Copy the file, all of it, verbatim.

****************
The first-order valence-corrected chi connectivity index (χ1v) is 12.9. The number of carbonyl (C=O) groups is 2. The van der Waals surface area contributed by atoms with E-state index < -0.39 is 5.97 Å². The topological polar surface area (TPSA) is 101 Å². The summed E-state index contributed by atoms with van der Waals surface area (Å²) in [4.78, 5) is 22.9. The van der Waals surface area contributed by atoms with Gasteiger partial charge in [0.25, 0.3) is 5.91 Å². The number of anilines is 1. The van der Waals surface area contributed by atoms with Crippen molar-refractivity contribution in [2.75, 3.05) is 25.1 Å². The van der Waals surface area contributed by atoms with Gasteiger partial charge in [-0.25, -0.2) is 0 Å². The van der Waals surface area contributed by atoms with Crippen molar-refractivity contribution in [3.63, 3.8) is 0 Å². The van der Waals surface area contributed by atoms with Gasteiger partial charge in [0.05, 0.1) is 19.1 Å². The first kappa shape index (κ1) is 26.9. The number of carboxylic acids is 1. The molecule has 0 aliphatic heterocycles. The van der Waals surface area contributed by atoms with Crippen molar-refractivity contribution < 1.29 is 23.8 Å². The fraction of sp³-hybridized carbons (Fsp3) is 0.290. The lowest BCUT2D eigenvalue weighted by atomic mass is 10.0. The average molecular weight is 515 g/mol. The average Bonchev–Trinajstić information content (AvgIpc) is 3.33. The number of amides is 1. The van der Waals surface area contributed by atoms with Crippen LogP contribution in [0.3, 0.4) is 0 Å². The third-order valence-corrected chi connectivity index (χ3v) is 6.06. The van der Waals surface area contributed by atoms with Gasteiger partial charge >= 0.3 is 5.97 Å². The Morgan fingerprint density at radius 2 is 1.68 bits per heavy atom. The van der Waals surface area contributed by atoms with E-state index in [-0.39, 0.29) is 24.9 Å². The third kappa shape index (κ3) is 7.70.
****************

The first-order valence-corrected chi connectivity index (χ1v) is 12.9. The number of carbonyl (C=O) groups is 2. The van der Waals surface area contributed by atoms with E-state index < -0.39 is 5.97 Å². The topological polar surface area (TPSA) is 101 Å². The summed E-state index contributed by atoms with van der Waals surface area (Å²) in [4.78, 5) is 22.9. The van der Waals surface area contributed by atoms with Gasteiger partial charge in [0.25, 0.3) is 5.91 Å². The number of anilines is 1. The van der Waals surface area contributed by atoms with Crippen molar-refractivity contribution in [2.75, 3.05) is 25.1 Å². The van der Waals surface area contributed by atoms with Gasteiger partial charge in [-0.25, -0.2) is 0 Å². The van der Waals surface area contributed by atoms with Crippen molar-refractivity contribution in [3.63, 3.8) is 0 Å². The van der Waals surface area contributed by atoms with Gasteiger partial charge in [0.05, 0.1) is 19.1 Å². The first kappa shape index (κ1) is 26.9. The number of carboxylic acids is 1. The molecule has 0 aliphatic heterocycles. The van der Waals surface area contributed by atoms with Crippen molar-refractivity contribution < 1.29 is 23.8 Å². The fraction of sp³-hybridized carbons (Fsp3) is 0.290. The lowest BCUT2D eigenvalue weighted by atomic mass is 10.0. The average molecular weight is 515 g/mol. The average Bonchev–Trinajstić information content (AvgIpc) is 3.33. The number of amides is 1. The van der Waals surface area contributed by atoms with Crippen LogP contribution in [0.3, 0.4) is 0 Å². The third-order valence-corrected chi connectivity index (χ3v) is 6.06. The van der Waals surface area contributed by atoms with Gasteiger partial charge >= 0.3 is 5.97 Å². The Morgan fingerprint density at radius 2 is 1.68 bits per heavy atom. The van der Waals surface area contributed by atoms with E-state index in [-0.39, 0.29) is 24.9 Å². The third kappa shape index (κ3) is 7.70.